Hi, I'm Jan König 👋. I'm one of the founders of Jovo, 28 years old, and live in Berlin. < Go back to learn more.

The Telephone Game of Culture

And what daily phone calls with Steve Jobs have to do with it.

The Telephone Game (also called Chinese Whispers in English, or Stille Post in German) is a game that shows how easy a message can alter meaning if passed through just a few people.

This is also true for company culture. The further away the message is from the sender, the higher the possibility it's not the same anymore.

I've been thinking about this recently because of two reasons:

  • Our team has grown, so it's not just us two founders anymore who are in contact with our users and customers
  • With a growing community, we have more people talking about (and teaching) Jovo, even representing us in other communities

This is great! However, the more nodes are added to the message chain, the less control we have over how Jovo is perceived. The message and culture becomes a living organism. How do communities like Product Hunt manage to stay friendly and open, while there are so many Reddits and StackOverflows that become toxic after a while?

I believe it's all about how well the initial values shine through the actions of the community. How can we make sure our values are passed in the right way even several degrees further away?

Daily phone calls with Steve Jobs

Last week, I listened to a great podcast where Gimlet Media founder Alex Blumberg interviews Ron Johnson, the person behind the Apple Stores. It's a really fascinating conversation, where I especially liked the fact that Johnson had 30 minute phone calls with Steve Jobs every night for about a year.

Steve Jobs explained it like this:

"The only way I can delegate to you Ron with confidence is if you can know exactly how I would think about an issue that you're trying to figure out on your own. And the only way you can know I think is if we're really close."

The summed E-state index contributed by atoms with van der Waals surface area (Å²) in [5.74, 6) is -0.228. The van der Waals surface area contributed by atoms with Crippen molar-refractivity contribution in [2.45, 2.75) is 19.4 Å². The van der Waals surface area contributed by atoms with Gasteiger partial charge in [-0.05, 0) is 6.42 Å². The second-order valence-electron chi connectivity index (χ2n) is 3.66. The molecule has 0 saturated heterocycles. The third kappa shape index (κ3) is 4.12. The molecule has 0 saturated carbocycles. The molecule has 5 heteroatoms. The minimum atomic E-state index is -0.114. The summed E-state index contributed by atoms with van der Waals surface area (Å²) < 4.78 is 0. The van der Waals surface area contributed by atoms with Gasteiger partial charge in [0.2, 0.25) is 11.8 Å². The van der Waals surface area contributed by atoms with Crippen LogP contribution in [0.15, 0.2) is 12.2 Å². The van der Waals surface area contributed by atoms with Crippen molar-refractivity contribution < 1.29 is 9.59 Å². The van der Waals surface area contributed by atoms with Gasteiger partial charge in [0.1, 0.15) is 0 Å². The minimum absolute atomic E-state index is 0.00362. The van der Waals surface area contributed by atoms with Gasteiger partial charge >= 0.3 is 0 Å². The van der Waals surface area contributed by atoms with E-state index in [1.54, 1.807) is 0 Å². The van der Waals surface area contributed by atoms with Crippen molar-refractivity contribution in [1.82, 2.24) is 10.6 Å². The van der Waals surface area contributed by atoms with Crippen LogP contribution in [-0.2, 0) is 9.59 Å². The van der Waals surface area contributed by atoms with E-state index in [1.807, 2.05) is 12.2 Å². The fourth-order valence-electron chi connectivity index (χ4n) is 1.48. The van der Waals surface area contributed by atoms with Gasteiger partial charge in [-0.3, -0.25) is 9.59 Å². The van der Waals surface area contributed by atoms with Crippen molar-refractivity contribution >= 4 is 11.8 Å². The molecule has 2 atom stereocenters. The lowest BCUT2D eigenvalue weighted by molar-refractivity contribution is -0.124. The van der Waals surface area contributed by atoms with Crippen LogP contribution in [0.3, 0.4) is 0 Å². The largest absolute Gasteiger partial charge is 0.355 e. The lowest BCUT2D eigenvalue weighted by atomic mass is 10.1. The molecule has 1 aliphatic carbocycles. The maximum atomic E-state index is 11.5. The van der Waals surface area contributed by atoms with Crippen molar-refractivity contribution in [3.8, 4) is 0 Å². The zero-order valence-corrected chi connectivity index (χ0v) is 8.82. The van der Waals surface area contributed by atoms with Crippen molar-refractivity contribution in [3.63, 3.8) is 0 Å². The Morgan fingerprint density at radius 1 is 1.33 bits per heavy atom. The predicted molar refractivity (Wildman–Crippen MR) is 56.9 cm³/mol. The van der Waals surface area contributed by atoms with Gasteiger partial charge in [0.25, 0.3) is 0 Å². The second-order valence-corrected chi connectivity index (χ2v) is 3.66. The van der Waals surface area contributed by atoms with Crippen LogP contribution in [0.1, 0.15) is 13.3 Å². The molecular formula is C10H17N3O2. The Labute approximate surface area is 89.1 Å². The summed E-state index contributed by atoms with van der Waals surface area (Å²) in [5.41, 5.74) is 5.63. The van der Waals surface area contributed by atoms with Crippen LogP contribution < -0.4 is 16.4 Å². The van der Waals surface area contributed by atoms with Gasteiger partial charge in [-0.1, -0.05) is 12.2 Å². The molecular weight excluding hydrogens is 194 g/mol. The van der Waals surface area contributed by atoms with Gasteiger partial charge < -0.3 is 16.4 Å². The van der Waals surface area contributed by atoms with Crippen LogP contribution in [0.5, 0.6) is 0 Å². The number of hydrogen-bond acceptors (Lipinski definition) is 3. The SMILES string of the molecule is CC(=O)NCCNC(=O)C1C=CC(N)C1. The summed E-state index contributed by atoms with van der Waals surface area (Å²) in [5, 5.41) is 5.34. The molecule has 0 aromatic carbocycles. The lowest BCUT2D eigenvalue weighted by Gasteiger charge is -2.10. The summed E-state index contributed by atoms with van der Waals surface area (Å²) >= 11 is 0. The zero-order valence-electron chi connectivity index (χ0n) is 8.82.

At first, this seemed very odd to me, but after a while, it made a lot of sense. By really getting to know Steve Jobs, Ron Johnson was able to understand not only what decisions he made and how, but, most importantly, why he made certain decisions.

"This is what Steve would think about this" is probably something Johnson was able to anticipate after a while, thanks to these phone calls. The challenge of building a community is to find the right ways to do this process of getting people to understand you, at scale.

Lead by actions, but also talk about it

I always hated meaningless one-word values written at walls, and was mostly interested in setting an example. However, I can now understand people that care about this. Having something written down and mentioning it in daily life can sometimes be helpful.

Things we mention a lot, for example:

  • Transparency (both with business partners and in software design)
  • Consistency (e.g. Testing Tuesday, my newsletter every Monday, a product update every Thursday)
  • Legacy over short term profit (help people in or community without immediately expecting something back)

Start With Why

While writing this, I realized that I had started a book about exactly this topic, but somehow managed to not finish it. Time to open this one again: Simon Sinek - Start With Why.

Here is a TED talk by him about this:

Do you have any examples of values that worked well for you or your company?

Looking forward to hearing your thoughs,

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